For Lane, it’s a “massively uplifting” thing to have the documentary being shown at VMDIFF. “The last month or two have been difficult for everyone, so it’s certainly been massively uplifting. It’s something to look forward to more than anything else.”

“At the end of my film there is quite a hopeful tone, but I didn’t expect it would still be going on now. But at the same time, I think there’s light at the end of the tunnel. It was pretty cathartic in a way to actually examine what was going on around.”

‘It helped me deal with what was happening’

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Mariana Rios-Sanchez (24), who also contributed a documentary to the film, used her work to show what people were experiencing in her home country of Peru. 

Like Lane, the Masters in Film Studies student initially found it difficult to decide on her angle. “It wasn’t a particularly inspiring time. In my case I knew I wanted to do it on Covid and the particularities of Covid in terms of how individual people were coping. And I thought of a lot of people, but the ones that I really connected with were people in my home in Peru.”

She drafted in her parents and some friends, and sent them on a list of questions. They filmed their answers and sent them back to her. “It was so strange hearing things that were familiar to me that were happening in Ireland and envisioning that in a place that felt far away or distant. That was eye-opening. Then the tone set in very easily. 

It was a lot of mainly listening to the subjects’ interviews and what they wanted to talk about. Then about meshing them all together and putting them together like a puzzle.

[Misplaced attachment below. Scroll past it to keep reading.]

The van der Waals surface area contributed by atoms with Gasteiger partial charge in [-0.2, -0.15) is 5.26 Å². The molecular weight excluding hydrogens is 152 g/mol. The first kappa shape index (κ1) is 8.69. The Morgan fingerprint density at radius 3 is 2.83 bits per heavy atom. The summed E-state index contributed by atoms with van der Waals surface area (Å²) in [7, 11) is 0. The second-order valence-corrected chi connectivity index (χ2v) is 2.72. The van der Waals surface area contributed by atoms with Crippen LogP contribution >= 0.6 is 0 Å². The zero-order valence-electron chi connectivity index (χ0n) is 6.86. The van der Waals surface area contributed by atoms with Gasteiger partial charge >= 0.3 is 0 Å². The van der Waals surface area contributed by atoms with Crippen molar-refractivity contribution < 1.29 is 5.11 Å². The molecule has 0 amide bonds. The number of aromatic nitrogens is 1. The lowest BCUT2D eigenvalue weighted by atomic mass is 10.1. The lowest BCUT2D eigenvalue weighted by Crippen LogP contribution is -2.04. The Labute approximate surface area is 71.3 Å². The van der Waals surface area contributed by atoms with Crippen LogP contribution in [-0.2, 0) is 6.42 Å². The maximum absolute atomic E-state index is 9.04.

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Making the documentary helped her “deal with everything that was happening here”, she said. 

She looked at the personal elements of the impact of the coronavirus, but also the political, economic and cultural elements in Peru. 

She had last been in Peru three months before the pandemic broke out. “It was strange because of how quickly the situation deteriorated in Peru. I could see the contrast in what was happening in Ireland and what was happening in Peru, It’s a country of over 30m people and it was just very limited resources to help control what was happening and help people prepare.”

The country is currently going through its second wave. “It is a dire situation now not only in terms of resources, as they are depleted. ICUs were full at the beginning of this year. But also you get political instability and other social and cultural elements that have exploded in the mix of this crisis. All the situations that were already spiralling a bit blew up in the middle of crisis.”

As such, Sanchez’s documentary helps to give a much-needed look at how another county has been experiencing things. It also shows that “people have this social responsibility awakened in them” in Peru since, she said. 

She hopes her documentary “raises awareness and also brings into people’s head the idea that this is being felt worldwide, and it manifests differently depending on elements such as economic resources, geopolitical situations”.

Seeing the completed documentary which included her classmates’ work was “very moving because it’s like getting a snippet of someone’s thoughts in a very open format”, said Sanchez. “There was diversity – so many different stories.”

It also taught her a valuable lesson as a filmmaker:

“Just because you are stuck in a room doesn’t mean you can’t make awesome films.”

Is There Anybody Out There? premieres at the Virgin Media Dublin International Film Festival on 12 March at 4pm. To buy tickets, click here, and to look at the full programme visit the official festival site.